5. Al-Farouq Aminu: Dino Gaudio landed one of the most versatile freshman of the 2008 class in Aminu. At 6’8″, he has great size for a small forward and he possesses the ability to effectively face up on the perimeter. He has a good shot, can penetrate pretty well, and could potentially post up his smaller opposition at the small forward. If he develops his inside and mid-range games, he will be able to score in a number of ways for the Demon Deacons.

6. Nick Calathes: Calathes was forced into a leadership role for Billy Donovan’s baby Gators last season because there was next to no experience around him. He can do everything on the floor: he averaged 15.3 ppg, 6.1 assists/game and 5.2 rebounds/game last year as a freshman but he’s a bit inconsistent. He’ll have to improve on his scoring ability as well as his consistency if he and the Gators are to be successful. I think Calathes will step up to the challenge as the leader of the Gators.

7. Devin Ebanks: Ebanks joins a free-flowing Mountaineer offense in which he should flourish. He has a great ability to create offense on his own, meaning he has a pretty good perimeter shot, has good penetration skills and can score around the rim. His size at 6’8″ will help see the rim over his opponents and his length makes him deceptive when he drives the basketball. Huggins brought in a freshman with plenty of raw talent and scoring ability, and I think Ebanks will turn into a great scorer in the Big East.

8. K.C. Rivers: Rivers does a lot of different things for Oliver Purnell. He plays the wing, as well as some guard, and can score, rebound and is one of the best defenders in the ACC. He averaged 14.7 ppg last year, 6.8 rebounds/game, which is very impressive for a 6’6″ wing, and 1.9 steals/game. Rivers is a good 3-point shooter at 40.2% from the beyond the arc, and plays bigger than his size might indicate. Rivers will be the leader for the Tigers next season and will be the source of a lot of their offense, whether it be from beyond the arc or in the paint.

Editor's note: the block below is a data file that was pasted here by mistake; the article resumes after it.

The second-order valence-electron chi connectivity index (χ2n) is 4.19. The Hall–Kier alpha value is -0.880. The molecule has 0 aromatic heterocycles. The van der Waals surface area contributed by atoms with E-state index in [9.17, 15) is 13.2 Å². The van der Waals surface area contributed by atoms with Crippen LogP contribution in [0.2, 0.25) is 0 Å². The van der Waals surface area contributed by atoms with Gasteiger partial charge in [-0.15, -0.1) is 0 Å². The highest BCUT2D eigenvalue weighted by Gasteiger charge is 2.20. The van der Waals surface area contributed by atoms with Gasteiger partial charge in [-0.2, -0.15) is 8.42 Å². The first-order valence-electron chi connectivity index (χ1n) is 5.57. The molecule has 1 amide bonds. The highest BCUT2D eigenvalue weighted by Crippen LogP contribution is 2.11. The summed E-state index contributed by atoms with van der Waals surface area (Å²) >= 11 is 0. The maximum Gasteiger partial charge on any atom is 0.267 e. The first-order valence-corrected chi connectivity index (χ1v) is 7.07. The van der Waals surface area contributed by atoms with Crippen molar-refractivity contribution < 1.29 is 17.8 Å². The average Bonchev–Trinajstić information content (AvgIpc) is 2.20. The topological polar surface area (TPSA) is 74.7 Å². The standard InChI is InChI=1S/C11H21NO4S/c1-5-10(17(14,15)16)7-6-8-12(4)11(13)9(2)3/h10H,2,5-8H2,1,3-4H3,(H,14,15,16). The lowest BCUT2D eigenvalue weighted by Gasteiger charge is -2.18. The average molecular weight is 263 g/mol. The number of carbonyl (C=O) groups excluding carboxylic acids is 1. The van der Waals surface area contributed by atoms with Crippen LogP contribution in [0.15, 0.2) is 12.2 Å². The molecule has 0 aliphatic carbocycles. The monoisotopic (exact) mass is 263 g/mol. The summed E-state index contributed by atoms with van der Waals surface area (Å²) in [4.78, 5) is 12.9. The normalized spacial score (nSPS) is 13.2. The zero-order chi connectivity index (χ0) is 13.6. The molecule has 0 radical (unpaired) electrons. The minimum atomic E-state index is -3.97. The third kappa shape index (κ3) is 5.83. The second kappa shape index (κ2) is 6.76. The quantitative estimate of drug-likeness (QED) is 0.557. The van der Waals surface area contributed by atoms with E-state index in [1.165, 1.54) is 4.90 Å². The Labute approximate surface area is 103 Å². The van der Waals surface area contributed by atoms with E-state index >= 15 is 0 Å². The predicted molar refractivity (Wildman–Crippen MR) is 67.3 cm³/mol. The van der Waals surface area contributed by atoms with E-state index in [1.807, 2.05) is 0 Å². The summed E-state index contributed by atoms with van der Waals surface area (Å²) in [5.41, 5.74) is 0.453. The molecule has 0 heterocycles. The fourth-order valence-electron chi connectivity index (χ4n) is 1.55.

9. Austin Daye: As a huge recruit, everybody expected Daye to come into Spokane and perform right away for the Zags. The 6’10” freshman only averaged 18.5 minutes/game last year, in which he scored 10.5 PPG and grabbed 4.7 rebounds/game. This year, Daye may see almost double the minutes he did last season, meaning theoretically, he should double his statistics. He was a raw talent as a freshman, but after an off-season with Mark Few and company, I think Daye will vastly improve his game and see more time on the court during the season.

10. Earl Clark: Clark is a very athletic forward for Rick Pitino and has a very strong game in the paint. He averaged 11.1 PPG and 8.1 rebounds/game in 28.5 minutes/game. He is a great player off the dribble and uses his strength to finish round the rim. If Clark can add a mid-range and perimeter game, he is a lock for an NBA lottery pick because of his athleticism. He can defend well and can block shots (1.7 blk/game), but turns the ball over too much. Clark will see more time next season as an upperclassman and I think will attract a lot of NBA scouts with his scoring ability.

Also Considered: Wes Matthews, Josh Shipp, Terrence Williams, Danny Green, Delvon Roe, Robbie Hummel.

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The Best And Worst Decisions Of The 2008 NBA Draft

Posted by Patrick on July 7, 2008

Jeremy Pargo/ Seattle TimesEvery year when the NBA draft rolls around, there is a period where basketball players have to ask themselves the question:  Should I enter my name in the NBA draft or withdraw and return to college? Of course, it is pretty early to say if the decisions that were made were the right ones, especially this early. However, some decisions seemed pretty questionable and some decisions turned out to be very beneficial to the player whose stock was in question. What were the best/worst decisions that players made for this NBA draft?